Comfort’s comfort with rape could be attributable to the time period—Susan Brownmiller’s groundbreaking book Against Our Will was still three years away—but some of his other enthusiasms seem far more singular. Studded with paeans to body hair (“these are antennae and powderpuffs to introduce [a woman] in a room”), body odor (“a woman needs to guard her own personal perfume as carefully as her looks”), and the unexpected voluptuousness of the pad of the male big toe (“a magnificent erotic instrument”), The Joy of Sex reads like a midlife crisis—because it was one. Married for thirty years, Comfort wrote the book as his union dissolved and his decadelong affair with his wife’s former best friend became increasingly public. Even if you don’t know Comfort’s personal history, The Joy of Sex is musky with the lust of a fifty-two-year-old man who has read too much Rumi and hit the sexual revolution at a gallop.

Ready, willing, scented, and knowing, the Joy of Sex everywoman lives in a near-constant state of orgasm. Comfort’s erotic world is one where a woman (often called a “girl”) can come from having her earlobes nuzzled, her breasts kissed, or her mons pubis jostled as her lover grabs her by her pubic tufts. She can also enjoy “continuous female orgasm” from something called a “grope suit,” a knobbed rubber affair with internal fringing that Comfort calls a “diabolically ingenious gadget.” It sounds good. Who doesn’t want to walk around encased in rubbery orgasm? The only issue is that, like the eternally pleased woman, the grope suit doesn’t exist. It’s a figment of Comfort’s imagination, something he admitted in a 1974 New York Times interview.

There’s a hint of Humbert Humbert in this bit of fiction smuggled in as fact. Comfort also likes to season his book with French: It’s not body odor, it’s cassolette; it’s not sixty-nine, it’s soixante-neuf; it’s not cunnilingus, it’s gamahuche. All this Francophilia—layered with the Japanese paintings, Indian erotology, cordon-bleu elitism, precious language, blind racism, and general atmosphere of luxury—reads like a dizzying Nabokov knockoff. Comfort, who died in 2000 at the age of eighty, was a medical doctor, a fiction writer, a gerontologist, and a psychiatrist. Clearly he knew the difference between fact and fiction and must have understood that to slip that scrap of rubbery fancy, the grope suit, into his sex manual was to risk casting doubt on the whole endeavor. Maybe the “best sexual lubricant” isn’t actually saliva? Maybe you can’t orgasm through the “goldfish” method? Maybe “genital kissing” is a nauseating term? What if The Joy of Sex is a baroque work of assertively masculine heterosexual fiction?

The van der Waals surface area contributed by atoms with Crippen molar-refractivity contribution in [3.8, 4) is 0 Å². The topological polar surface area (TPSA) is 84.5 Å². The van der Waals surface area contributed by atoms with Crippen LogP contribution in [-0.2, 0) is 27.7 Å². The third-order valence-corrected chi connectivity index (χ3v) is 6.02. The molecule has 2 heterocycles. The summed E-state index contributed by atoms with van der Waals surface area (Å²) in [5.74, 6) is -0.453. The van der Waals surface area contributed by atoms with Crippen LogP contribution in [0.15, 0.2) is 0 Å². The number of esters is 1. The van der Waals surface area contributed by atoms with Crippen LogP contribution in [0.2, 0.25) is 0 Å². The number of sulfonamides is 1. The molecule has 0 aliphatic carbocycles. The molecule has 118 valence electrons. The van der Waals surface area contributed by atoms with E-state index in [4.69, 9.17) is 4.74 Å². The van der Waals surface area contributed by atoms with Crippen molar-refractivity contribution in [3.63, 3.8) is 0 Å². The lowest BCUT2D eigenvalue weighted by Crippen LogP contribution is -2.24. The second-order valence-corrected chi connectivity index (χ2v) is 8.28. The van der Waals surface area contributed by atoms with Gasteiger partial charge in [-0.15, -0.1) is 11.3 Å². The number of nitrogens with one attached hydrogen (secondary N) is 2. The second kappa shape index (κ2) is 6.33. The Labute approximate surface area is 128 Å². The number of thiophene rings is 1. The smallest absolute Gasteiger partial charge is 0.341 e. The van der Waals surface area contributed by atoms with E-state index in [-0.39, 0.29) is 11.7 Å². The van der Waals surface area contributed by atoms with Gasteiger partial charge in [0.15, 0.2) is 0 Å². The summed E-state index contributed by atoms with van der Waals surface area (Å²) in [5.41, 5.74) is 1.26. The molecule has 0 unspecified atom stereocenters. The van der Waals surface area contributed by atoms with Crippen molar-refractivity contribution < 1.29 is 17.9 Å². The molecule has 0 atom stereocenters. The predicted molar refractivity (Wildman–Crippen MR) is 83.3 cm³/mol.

Does it matter? Play is another form of fiction, and play, Comfort says at least thirteen times over the course of his book, is central to good sex. On that point at least, he’s right. Still, as a manual, The Joy of Sex is a weird item. It’s too intimate. It susurrates like the fantasies whispered between two people, sweaty and odd and wrong in ways that feel right only to them. It’s a 250-page, thickly illustrated love letter from one very strange, owlish, hairy British guy to his mistress—and it succeeded on a level that’s difficult to comprehend today. In this post–Dr. Ruth, post–Dan Savage world, it’s hard to imagine that anyone could write a best-selling sex manual, awash as we are in listicles, videos, and tutorials. How strange that intimacy should be the sticking point in Comfort’s forty-five-year-old book, and how much there is that we humans have to learn and learn again.


Chelsea G. Summers, a former academic and ex-stripper, writes almost exclusively about sex.